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American NationFreeman-Custis ExpeditionIn English
Destination Santa Fe (English)
Palo Duro Canyon (English)
 

Santa Fe (English)

anta Fe was nearly two hundred years old in 1806. It was founded in 1609-10 on the site of an ancient Pueblo Indian ruin by the conquistador Don Pedro de Peralta, who named it Villa Real de la Santa F de San Francisco de Asis, or "Royal City of the Holy Faith of St. Francis of Assisi." During the 18th century it served as the administrative, military and missionary headquarters, and trade center of the vast Spanish frontier territory, the Provincias Internas.

It was the subject of much interest on the part of many political strategists in the United States at the time. Jefferson directed Meriwether Lewis to gather as much information as he could concerning the possibility of trade with merchants there, and during the winter of 1803-04 Lewis considered conducting a personal reconnaissance of the Indian route to Spanish country that led up the Kansas River. Jefferson quickly vetoed the idea, perhaps because he already was making plans for the exploration of the Red River--which he erroneously assumed would lead directly to the old city.

In July of 1806 General James Wilkinson, Governor of Upper Louisiana, sent Lieutenant Zebulon Pike with a party of twenty-one men up the Kansas, Arkansas and Canadian Rivers, ostensibly bound for Santa Fe and the headwaters of the Red. In February of 1807 they were captured by a Spanish military detail on the Rio Grande, in the Sangre de Cristo Mountains. Pike was jailed for a short time in Santa Fe, and escorted back to Natchitoches by the end of June. There was some speculation at the time that Pike's journey was part of a secret strategy to link up with Freeman and Custis, though that was never proven to be true.

On August 3, 1804, William Clark was told by a trader on the lower Missouri River that Santa Fe could be reached in twenty-five days from St. Louis via the Arkansas and Kansas Rivers. On August 15, 1805, a Shoshone told Lewis his people "could pass to the Spaniards by the way of the Yellowstone River in 10 days." Both claims represented miscalculations or miscommunications, and reflected the common misapprehension that the headwaters of the Missouri River were closer to New Mexico than they really are. Today the highway distance from St. Louis to Santa Fe is 1,029 miles, and from the vicinity of Salmon, Idaho, where the Shoshones lived, is 975 miles. If modern highways are, overall, roughly congruent with old Indian trails, then overland travel times, averaging thirty miles per day, would have been about 34 and 32.5 days, respectively.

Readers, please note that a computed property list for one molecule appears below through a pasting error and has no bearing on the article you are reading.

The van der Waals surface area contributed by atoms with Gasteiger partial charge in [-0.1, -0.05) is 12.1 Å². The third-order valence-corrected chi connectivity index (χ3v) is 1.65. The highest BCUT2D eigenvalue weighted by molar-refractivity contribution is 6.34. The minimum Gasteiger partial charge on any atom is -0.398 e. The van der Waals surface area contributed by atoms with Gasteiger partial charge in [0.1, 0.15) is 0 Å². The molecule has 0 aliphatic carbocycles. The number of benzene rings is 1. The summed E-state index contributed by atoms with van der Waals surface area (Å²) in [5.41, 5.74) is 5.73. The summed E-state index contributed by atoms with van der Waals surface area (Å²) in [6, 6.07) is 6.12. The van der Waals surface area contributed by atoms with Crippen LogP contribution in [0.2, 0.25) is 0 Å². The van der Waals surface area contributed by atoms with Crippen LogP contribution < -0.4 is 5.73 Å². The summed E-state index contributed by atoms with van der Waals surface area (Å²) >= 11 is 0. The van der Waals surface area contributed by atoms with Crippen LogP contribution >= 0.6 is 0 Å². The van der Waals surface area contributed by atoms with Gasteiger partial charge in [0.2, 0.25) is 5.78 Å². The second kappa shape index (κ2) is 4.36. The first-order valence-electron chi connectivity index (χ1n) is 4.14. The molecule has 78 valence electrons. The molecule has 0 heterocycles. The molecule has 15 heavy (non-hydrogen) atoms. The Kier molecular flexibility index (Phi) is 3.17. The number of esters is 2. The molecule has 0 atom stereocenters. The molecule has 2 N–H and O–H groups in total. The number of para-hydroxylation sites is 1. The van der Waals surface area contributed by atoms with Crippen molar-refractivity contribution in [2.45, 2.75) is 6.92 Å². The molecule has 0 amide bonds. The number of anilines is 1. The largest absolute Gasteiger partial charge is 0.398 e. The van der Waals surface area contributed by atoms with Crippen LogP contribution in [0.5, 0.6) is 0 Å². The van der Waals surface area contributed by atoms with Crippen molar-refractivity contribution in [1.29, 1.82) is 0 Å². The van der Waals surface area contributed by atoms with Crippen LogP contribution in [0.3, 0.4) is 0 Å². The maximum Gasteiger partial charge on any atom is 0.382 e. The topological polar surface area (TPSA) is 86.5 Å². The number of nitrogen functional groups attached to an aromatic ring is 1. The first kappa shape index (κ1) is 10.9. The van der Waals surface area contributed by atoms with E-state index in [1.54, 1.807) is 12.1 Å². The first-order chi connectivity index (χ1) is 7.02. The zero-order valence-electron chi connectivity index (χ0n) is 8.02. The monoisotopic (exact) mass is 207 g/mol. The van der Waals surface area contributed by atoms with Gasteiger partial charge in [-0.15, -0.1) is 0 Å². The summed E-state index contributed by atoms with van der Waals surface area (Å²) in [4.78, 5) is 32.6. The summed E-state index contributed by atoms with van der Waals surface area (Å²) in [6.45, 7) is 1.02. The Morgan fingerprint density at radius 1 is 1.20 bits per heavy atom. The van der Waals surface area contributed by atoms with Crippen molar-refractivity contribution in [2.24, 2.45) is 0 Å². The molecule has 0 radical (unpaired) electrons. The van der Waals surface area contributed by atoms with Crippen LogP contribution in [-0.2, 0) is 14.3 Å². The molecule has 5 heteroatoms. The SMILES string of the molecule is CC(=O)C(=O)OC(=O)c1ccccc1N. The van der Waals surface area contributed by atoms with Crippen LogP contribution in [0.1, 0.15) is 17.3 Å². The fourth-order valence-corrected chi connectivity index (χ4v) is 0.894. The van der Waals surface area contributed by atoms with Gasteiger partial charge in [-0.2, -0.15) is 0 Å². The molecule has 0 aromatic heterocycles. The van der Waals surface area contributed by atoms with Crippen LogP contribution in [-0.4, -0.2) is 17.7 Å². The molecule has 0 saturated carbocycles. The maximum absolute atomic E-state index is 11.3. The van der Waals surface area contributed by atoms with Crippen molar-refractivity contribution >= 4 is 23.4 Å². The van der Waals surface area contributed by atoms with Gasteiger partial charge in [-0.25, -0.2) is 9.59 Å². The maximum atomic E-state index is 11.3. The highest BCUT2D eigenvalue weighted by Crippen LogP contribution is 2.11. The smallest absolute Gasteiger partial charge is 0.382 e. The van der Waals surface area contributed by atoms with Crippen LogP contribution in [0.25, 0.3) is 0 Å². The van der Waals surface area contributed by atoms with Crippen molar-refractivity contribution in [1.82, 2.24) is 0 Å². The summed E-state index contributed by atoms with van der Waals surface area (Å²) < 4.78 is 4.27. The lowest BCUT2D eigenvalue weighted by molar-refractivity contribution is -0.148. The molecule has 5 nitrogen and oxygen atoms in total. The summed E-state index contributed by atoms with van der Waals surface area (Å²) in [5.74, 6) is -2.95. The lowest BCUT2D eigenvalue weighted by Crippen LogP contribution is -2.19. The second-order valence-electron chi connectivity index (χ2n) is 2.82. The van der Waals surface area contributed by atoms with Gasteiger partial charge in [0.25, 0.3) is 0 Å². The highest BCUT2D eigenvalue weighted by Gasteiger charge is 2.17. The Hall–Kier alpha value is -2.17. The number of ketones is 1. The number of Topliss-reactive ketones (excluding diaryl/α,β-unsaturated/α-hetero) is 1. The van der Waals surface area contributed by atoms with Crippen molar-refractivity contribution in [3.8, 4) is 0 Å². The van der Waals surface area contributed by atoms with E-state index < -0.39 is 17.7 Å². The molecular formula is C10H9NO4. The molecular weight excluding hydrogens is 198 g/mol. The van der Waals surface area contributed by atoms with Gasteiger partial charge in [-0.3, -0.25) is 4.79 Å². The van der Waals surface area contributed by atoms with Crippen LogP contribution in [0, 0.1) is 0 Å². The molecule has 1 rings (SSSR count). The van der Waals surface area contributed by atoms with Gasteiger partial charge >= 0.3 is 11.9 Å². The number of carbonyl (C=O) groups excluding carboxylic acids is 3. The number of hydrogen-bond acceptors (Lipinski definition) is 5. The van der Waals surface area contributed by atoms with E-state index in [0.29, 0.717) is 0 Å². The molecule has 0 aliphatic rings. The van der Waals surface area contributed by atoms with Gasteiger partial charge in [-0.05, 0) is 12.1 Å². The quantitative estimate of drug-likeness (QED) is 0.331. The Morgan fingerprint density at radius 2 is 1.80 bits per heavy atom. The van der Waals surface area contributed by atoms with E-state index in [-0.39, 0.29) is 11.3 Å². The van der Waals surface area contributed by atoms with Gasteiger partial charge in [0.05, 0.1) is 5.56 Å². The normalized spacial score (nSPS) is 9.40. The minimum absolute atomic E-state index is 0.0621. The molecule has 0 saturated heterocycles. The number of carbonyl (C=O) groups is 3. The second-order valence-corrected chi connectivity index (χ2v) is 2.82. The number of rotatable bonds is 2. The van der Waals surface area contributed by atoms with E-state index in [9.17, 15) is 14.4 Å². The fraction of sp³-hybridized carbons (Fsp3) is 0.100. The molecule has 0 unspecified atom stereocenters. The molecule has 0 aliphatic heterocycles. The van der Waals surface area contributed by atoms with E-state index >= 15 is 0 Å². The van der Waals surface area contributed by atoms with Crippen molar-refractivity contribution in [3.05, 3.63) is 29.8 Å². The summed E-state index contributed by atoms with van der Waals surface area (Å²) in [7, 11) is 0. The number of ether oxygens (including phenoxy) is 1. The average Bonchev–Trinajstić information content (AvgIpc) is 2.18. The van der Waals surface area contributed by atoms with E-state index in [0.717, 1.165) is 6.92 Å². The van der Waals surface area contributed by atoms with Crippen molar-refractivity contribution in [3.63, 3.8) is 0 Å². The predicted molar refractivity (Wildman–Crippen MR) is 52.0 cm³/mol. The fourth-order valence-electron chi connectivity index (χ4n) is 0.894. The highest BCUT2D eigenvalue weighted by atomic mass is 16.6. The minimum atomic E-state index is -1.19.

On September 17, 1806, just six days from the end of their 28-month journey, the Corps of Discovery met a party under the command of Captain John McClallen, or McClellan, who claimed he was bound for Santa Fe via the Platte River to open trade negotiations with the Spanish. Clark remarked in his journal, "Capt McClellins plan I think a very good one if strictly prosued &c." However, there is no evidence McClallen ever reached Santa Fe.

Trade relations between the U.S. and Santa Fe began immediately after Mexico gained independence from Spain in 1821. The Santa Fe Trail, which began at Independence, Missouri, opposite the mouth of the Kansas River, was opened in that year by trader William Becknell, and served as the main line to the Southwest until the Santa Fe Railroad was completed in 1880.

Based on Dan Flores, J&SE,10; Santa Fe - A Historical Perspective and Encyclopaedia Britannica, s.v. Santa Fe Trail.

--Joseph Mussulman

Destination Santa Fe (English)
Palo Duro Canyon (English)


 
From Discovering Lewis & Clark ®, http://www.lewis-clark.org © 1998-2014
by The Lewis and Clark Fort Mandan Foundation, Washburn, North Dakota.
Journal excerpts are from The Journals of the Lewis and Clark Expedition, edited by Gary E. Moulton
13 vols. (Lincoln: University of Nebraska Press, 1983-2001)